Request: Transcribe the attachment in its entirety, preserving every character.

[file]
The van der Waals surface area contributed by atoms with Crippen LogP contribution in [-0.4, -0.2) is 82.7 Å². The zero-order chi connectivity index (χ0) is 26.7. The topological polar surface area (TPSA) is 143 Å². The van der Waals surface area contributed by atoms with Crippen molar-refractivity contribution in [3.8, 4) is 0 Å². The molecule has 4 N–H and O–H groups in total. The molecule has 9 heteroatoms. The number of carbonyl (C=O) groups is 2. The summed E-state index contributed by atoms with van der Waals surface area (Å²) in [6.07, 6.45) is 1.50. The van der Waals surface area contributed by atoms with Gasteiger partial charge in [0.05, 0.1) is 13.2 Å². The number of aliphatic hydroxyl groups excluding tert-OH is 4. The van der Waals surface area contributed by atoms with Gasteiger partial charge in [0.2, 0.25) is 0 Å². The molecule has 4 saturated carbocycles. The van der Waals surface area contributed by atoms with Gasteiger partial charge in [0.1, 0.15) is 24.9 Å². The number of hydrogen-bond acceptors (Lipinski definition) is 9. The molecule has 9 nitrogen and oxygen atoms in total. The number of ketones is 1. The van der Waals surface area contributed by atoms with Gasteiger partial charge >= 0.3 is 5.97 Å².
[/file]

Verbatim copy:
The van der Waals surface area contributed by atoms with Crippen LogP contribution in [-0.4, -0.2) is 82.7 Å². The zero-order chi connectivity index (χ0) is 26.7. The topological polar surface area (TPSA) is 143 Å². The van der Waals surface area contributed by atoms with Crippen molar-refractivity contribution in [3.8, 4) is 0 Å². The molecule has 4 N–H and O–H groups in total. The molecule has 9 heteroatoms. The number of carbonyl (C=O) groups is 2. The summed E-state index contributed by atoms with van der Waals surface area (Å²) in [6.07, 6.45) is 1.50. The van der Waals surface area contributed by atoms with Gasteiger partial charge in [0.05, 0.1) is 13.2 Å². The number of aliphatic hydroxyl groups excluding tert-OH is 4. The van der Waals surface area contributed by atoms with Gasteiger partial charge in [0.2, 0.25) is 0 Å². The molecule has 4 saturated carbocycles. The van der Waals surface area contributed by atoms with Gasteiger partial charge in [0.1, 0.15) is 24.9 Å². The number of hydrogen-bond acceptors (Lipinski definition) is 9. The molecule has 9 nitrogen and oxygen atoms in total. The number of ketones is 1. The van der Waals surface area contributed by atoms with Gasteiger partial charge >= 0.3 is 5.97 Å².